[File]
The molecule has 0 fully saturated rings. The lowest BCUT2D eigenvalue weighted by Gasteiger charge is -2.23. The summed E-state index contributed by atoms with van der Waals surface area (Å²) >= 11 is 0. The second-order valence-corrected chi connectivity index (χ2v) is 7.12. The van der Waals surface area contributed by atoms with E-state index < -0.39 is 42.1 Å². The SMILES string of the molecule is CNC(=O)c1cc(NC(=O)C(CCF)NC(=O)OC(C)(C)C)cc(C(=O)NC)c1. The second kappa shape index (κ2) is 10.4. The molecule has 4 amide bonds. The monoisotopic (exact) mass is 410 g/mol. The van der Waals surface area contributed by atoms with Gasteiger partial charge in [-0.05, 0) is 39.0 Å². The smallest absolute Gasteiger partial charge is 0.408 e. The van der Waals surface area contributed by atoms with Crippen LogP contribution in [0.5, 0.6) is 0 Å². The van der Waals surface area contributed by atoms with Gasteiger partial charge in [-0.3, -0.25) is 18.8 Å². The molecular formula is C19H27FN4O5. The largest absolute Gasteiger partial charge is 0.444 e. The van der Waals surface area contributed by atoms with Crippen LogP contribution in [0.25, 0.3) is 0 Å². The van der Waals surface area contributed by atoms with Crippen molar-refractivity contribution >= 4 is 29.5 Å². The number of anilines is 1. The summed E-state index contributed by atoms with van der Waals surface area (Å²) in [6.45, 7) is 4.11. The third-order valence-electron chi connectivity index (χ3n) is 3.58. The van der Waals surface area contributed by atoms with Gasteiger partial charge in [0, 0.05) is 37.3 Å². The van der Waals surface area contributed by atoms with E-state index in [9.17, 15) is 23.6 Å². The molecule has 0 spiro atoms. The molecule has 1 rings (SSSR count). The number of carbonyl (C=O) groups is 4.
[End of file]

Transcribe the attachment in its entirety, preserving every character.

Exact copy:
The molecule has 0 fully saturated rings. The lowest BCUT2D eigenvalue weighted by Gasteiger charge is -2.23. The summed E-state index contributed by atoms with van der Waals surface area (Å²) >= 11 is 0. The second-order valence-corrected chi connectivity index (χ2v) is 7.12. The van der Waals surface area contributed by atoms with E-state index < -0.39 is 42.1 Å². The SMILES string of the molecule is CNC(=O)c1cc(NC(=O)C(CCF)NC(=O)OC(C)(C)C)cc(C(=O)NC)c1. The second kappa shape index (κ2) is 10.4. The molecule has 4 amide bonds. The monoisotopic (exact) mass is 410 g/mol. The van der Waals surface area contributed by atoms with Gasteiger partial charge in [-0.05, 0) is 39.0 Å². The smallest absolute Gasteiger partial charge is 0.408 e. The van der Waals surface area contributed by atoms with Crippen LogP contribution in [0.5, 0.6) is 0 Å². The van der Waals surface area contributed by atoms with Gasteiger partial charge in [-0.3, -0.25) is 18.8 Å². The molecular formula is C19H27FN4O5. The largest absolute Gasteiger partial charge is 0.444 e. The van der Waals surface area contributed by atoms with Crippen LogP contribution in [0.25, 0.3) is 0 Å². The van der Waals surface area contributed by atoms with Crippen molar-refractivity contribution >= 4 is 29.5 Å². The number of anilines is 1. The summed E-state index contributed by atoms with van der Waals surface area (Å²) in [6.45, 7) is 4.11. The third-order valence-electron chi connectivity index (χ3n) is 3.58. The van der Waals surface area contributed by atoms with Gasteiger partial charge in [0, 0.05) is 37.3 Å². The van der Waals surface area contributed by atoms with E-state index in [9.17, 15) is 23.6 Å². The molecule has 0 spiro atoms. The molecule has 1 rings (SSSR count). The number of carbonyl (C=O) groups is 4.